[Reprinted: Loop T&T News, 6/13/2020]
In 2018, the Trinidadian doctor created a telemedicine platform that connected doctors with people who didn’t want to or could not leave home for medical services.
Today, with the COVID-19 pandemic fast-tracking the development of digital solutions in the Caribbean, Dr Bowen’s platform, MD Link, is in demand.
“When coronavirus came around we saw a need for it and we began expanding all over the region. We are now in The Bahamas, St Lucia, the Cayman Islands, Trinidad and Tobago, the British Virgin Islands, Antigua and Barbados,” he told Loop.
MD Link was initially launched in Jamaica where Dr Bowen studied medicine and now works.
“What made me think about this concept was working at the Kingston Public Hospital at one of the busy clinics and there was a patient named George who would come to the clinic for his high blood pressure medication. One day George was frustrated and said why do I have to come here every other month, my blood pressure is fine, I check it at home with my machine, I am feeling fine and every time I come here you have been writing the same prescription for me, do you have a better solution?
“I thought to myself there must be a better solution. I realised telemedicine was being done in abroad and that gave me further reassurance that it is a concept that could work,” he said.
MD Link is a platform that allows users to book an appointment with a doctor, get diagnosed and treated via video, audio or text message.
“After you see the doctor you will be able to, based on conditions, fill out prescriptions electronically and do a lab or radiology requests. We do sick notes as well,” he explained.
People with emergencies such as chest pains, head trauma,broken bones, brain injuries, lacerations, vomiting of blood and paediatric ear conditions are advised to go to a hospital. The platform also does not provide prescriptions for controlled substances.
“We strive to make healthcare more accessible and affordable to everyone,” said Dr Bowen, noting that there is a fee to see a doctor which is lower than an in-office charge.
MD Link’s General Manager Tori Haber walked us through the platform.
“In terms of booking with a doctor you can select a date and preferred time and you are prompted to select a doctor with your preferred specialty. You will see a list of available doctors and you can select the one you want. You can also select your preferred pharmacy. Everything is also segmented by country and you are prompted to select the location you are currently in,” she explained.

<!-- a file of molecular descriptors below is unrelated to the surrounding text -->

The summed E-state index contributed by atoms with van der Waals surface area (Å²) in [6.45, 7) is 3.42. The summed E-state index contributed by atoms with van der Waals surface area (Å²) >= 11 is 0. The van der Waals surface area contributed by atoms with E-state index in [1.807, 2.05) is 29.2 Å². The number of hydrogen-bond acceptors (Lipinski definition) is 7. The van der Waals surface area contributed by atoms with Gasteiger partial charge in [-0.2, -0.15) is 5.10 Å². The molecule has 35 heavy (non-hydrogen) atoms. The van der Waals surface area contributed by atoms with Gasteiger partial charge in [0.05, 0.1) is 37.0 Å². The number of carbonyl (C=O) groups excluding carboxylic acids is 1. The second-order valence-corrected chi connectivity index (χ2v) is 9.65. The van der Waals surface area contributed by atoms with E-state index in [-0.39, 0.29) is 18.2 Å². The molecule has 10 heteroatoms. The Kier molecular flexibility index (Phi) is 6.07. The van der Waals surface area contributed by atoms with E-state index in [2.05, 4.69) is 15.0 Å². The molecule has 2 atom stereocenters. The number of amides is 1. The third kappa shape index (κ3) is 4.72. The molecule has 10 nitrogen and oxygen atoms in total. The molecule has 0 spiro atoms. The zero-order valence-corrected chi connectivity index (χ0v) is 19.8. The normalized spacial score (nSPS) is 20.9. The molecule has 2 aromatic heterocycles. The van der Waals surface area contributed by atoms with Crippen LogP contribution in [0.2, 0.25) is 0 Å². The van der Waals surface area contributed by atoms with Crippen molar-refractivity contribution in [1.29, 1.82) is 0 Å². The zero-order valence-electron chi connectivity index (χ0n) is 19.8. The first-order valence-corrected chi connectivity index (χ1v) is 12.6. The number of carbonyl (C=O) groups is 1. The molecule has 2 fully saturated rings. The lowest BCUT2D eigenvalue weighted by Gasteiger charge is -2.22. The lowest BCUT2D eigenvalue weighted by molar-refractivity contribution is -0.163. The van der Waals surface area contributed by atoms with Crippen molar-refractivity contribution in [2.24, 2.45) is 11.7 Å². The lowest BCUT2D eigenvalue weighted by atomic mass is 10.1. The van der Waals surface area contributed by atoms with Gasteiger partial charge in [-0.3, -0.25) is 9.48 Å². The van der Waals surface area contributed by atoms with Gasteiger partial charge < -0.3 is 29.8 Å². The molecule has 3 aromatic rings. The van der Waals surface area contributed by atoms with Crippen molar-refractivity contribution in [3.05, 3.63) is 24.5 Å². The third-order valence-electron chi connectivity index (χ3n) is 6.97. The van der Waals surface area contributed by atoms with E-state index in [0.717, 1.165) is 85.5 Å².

Haber said once a doctor is selected you are prompted to pay via debit, credit and pay pal. She said in some cases, patients provide their banking information and do a direct deposit.
On the doctor’s end, Haber said registration is free, and their credentials are checked and verified to ensure they are legitimate.
“We require malpractice insurance, Government ID, medical degrees…we fact check everything. Once they are approved, we run through a demo process to see how tech-savvy they are. Each doctor is carried through a small training process, nothing difficult. The platform is very simple to use.”
Prior to the onslaught of the COVID-19 virus, MD Link had around 40 registered doctors. That changed when the virus took root in the region.
“Corona came and they realised it was necessary so we had a large influx of doctors calling Tori every five minutes. In one day I was seeing about 20 doctors registering. Across the Caribbean we have 200 doctors registering and we are in the process of registering more,” said Dr Bowen, who noted that the platform helped to flatten the curve as patients did not have to leave home to see a doctor.
The platform also has benefits for the region in natural disasters such as hurricanes, the team pointed out.
As the first of its kind in the region, MD Link does not have the benefit of Caribbean regulations to support telemedicine, which Dr Bowen hopes will be rectified in the near future along with upgraded pharmacy regulations. MD Link currently follows international standards.
Haber said they have been encouraging various pharmacy councils to recognise telemedicine as a broader, more legitimate area where they can accept e-subscriptions of doctor’s letters as many still require physical copies.
Health insurance remains another challenge. Haber said they do not currently accept health insurance forms but that may change as some insurance companies have begun to recognise telemedicine services.
Excited by the opportunities to be explored in the digital space, Dr Bowen said there are many digital health solutions that he plans to implement over the next few years.
“I became saturated and obsessed with it and the more I read I am like wow, why isn’t this in the Caribbean. Our next big step is remote patient monitoring for those concerned about how we check chest, heart, vitals…that will seal the entire patient experience, it is where the world is heading.”